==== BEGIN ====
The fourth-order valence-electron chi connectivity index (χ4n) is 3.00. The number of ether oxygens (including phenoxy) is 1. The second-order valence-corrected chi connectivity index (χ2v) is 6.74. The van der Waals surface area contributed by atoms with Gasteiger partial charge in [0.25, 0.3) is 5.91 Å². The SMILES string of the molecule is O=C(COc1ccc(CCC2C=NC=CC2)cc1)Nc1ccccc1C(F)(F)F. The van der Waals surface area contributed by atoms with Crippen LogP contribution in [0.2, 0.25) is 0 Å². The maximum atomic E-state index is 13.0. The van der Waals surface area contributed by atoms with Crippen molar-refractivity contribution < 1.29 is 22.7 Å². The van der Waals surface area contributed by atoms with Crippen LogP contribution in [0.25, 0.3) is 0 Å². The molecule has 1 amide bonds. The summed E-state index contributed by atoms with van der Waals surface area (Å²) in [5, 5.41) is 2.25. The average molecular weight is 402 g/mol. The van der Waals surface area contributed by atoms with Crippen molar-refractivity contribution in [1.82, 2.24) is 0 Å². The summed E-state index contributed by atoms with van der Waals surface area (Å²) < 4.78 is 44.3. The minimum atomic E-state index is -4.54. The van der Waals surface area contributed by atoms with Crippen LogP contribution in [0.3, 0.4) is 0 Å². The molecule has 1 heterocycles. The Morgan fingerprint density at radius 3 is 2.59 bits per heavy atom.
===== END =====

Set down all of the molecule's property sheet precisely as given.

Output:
The fourth-order valence-electron chi connectivity index (χ4n) is 3.00. The number of ether oxygens (including phenoxy) is 1. The second-order valence-corrected chi connectivity index (χ2v) is 6.74. The van der Waals surface area contributed by atoms with Gasteiger partial charge in [0.25, 0.3) is 5.91 Å². The SMILES string of the molecule is O=C(COc1ccc(CCC2C=NC=CC2)cc1)Nc1ccccc1C(F)(F)F. The van der Waals surface area contributed by atoms with Crippen LogP contribution in [0.2, 0.25) is 0 Å². The maximum atomic E-state index is 13.0. The van der Waals surface area contributed by atoms with Crippen molar-refractivity contribution < 1.29 is 22.7 Å². The van der Waals surface area contributed by atoms with Crippen LogP contribution in [0.25, 0.3) is 0 Å². The molecule has 1 amide bonds. The summed E-state index contributed by atoms with van der Waals surface area (Å²) in [5, 5.41) is 2.25. The average molecular weight is 402 g/mol. The van der Waals surface area contributed by atoms with Crippen molar-refractivity contribution in [1.82, 2.24) is 0 Å². The summed E-state index contributed by atoms with van der Waals surface area (Å²) < 4.78 is 44.3. The minimum atomic E-state index is -4.54. The van der Waals surface area contributed by atoms with Crippen LogP contribution in [0.3, 0.4) is 0 Å². The molecule has 1 heterocycles. The Morgan fingerprint density at radius 3 is 2.59 bits per heavy atom.